CHENNAI: Kerala 70, Mumbai 114, Gujarat 127, Karnataka 166, Tamil Nadu 149. Uttarakhand 117.
These were totals made by some of the teams in the third round of Ranji Trophy matches which began on Wednesday. Not often does one come across a situation when so many teams are bundled out for below-par scores on the very first day. In eight matches featuring teams of Elite Group A and B, 85 wickets fell on Day 1.
Most of these wickets were taken by pacers. It suggests that most of these pitches had something for them. The other thing that emerges is, teams are going for outright wins instead of settling for first-innings lead.
Ever since the format was rejigged in 2018-19, the value of outright wins has increased. In the new format, 38 teams are divided into four groups. The competition is most intense in Group A and B, from which the top five on a combined table make it to the quarterfinals. This makes it more complicated than C and Plate, from which two and one make the cut. Punjab and Saurashtra have set early pace in A and B by winning their first two games. This might have prompted other teams to go for wins.
“Everybody is hurrying their cricket to earn points,” says former India pacer Lakshmipathy Balaji. “If you play looking at the table, the pitches will be result-oriented. Everybody is fighting for top place. The number of outright wins has increased because of the new points system. After nine matches, you won’t have a chance of qualifying if you get two wins and first-innings lead in the other games.”
Of late, there has been an emphasis on pitches that produce results. Of the 18 matches played before Wednesday in the Group A and B, only four ended in draws. In Group C, nine out of 10 matches saw results. This is eight in 10 in Plate. It shows that first-innings lead is no more the norm.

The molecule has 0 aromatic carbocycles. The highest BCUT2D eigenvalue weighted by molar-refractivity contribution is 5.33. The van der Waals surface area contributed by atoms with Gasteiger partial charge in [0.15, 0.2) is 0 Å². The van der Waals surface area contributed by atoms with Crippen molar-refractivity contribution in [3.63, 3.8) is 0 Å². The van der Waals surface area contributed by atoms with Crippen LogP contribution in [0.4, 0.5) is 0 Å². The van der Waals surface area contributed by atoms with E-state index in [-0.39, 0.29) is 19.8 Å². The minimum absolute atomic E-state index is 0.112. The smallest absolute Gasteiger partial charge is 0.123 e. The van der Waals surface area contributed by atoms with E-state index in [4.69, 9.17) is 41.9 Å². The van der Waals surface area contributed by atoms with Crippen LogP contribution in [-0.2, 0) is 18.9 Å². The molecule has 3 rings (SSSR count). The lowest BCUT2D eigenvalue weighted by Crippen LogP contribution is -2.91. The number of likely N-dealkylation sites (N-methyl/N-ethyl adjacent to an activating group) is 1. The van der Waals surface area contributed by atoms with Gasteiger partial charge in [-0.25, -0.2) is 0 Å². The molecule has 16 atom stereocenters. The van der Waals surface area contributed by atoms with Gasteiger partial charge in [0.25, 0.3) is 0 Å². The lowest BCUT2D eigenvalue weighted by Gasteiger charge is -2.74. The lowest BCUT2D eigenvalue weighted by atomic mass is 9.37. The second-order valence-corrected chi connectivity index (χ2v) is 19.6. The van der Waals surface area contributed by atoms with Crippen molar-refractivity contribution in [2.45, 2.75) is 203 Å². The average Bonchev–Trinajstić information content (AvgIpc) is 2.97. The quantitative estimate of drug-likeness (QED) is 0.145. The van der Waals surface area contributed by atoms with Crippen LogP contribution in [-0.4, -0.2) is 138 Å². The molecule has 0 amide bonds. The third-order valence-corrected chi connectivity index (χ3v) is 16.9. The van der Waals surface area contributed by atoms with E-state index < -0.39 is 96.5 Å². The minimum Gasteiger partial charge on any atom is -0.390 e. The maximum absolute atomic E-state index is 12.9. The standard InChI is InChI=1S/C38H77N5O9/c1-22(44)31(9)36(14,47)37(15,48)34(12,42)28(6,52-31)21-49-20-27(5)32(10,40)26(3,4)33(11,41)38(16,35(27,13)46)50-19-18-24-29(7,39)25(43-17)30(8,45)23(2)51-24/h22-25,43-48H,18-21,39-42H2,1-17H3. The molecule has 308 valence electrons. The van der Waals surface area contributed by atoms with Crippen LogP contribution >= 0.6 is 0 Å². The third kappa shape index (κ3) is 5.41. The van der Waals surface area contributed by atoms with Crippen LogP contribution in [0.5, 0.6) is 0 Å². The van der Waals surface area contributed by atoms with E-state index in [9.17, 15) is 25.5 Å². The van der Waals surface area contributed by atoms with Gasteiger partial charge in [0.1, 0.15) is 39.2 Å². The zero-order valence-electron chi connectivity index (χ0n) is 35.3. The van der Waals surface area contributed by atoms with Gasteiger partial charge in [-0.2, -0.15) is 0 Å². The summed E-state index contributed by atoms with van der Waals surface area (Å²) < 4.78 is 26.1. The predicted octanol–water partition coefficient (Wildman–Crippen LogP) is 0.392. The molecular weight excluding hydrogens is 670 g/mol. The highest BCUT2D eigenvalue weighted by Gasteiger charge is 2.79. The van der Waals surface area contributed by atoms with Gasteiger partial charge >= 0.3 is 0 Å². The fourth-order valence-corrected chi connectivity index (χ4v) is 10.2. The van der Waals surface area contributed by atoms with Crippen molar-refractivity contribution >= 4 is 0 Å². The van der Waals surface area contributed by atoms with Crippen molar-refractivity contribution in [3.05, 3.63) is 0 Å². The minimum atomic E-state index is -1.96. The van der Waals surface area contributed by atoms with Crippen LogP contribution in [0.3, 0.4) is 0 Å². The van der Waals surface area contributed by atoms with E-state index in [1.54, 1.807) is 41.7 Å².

“In this system, matches are dependent on the type of wickets offered. Test cricket is about four innings, where a team needs 400 to put the opposition under pressure. If that lead is minimal, then both teams will have a chance of pushing for victory. But if runs come at a rate of 18 per wicket, then there is no contest between bat and ball. If you are going for outright wins in the beginning of the season, there is always a chance of losing. Then you have to play catch-up. The points system has led the teams to this kind of desperation,” adds Balaji.
Last season saw 49 of 91 matches from Group A, B and C produce results. It seems that may go up this season.
Day 2 of matches in Indore, Mumbai, Rajkot and Mysuru will start two hours late due to solar eclipse. In most places, these games begin at 9.30 am. But they will start at 11.30 am on Thursday. TN are playing against MP in Indore. Mumbai are facing Railways at home. Saurashtra are playing Uttar Pradesh in Rajkot, while Karnataka are up against HP in Mysuru. In Cuttack, the Odisha-Uttarakhand match will start post lunch.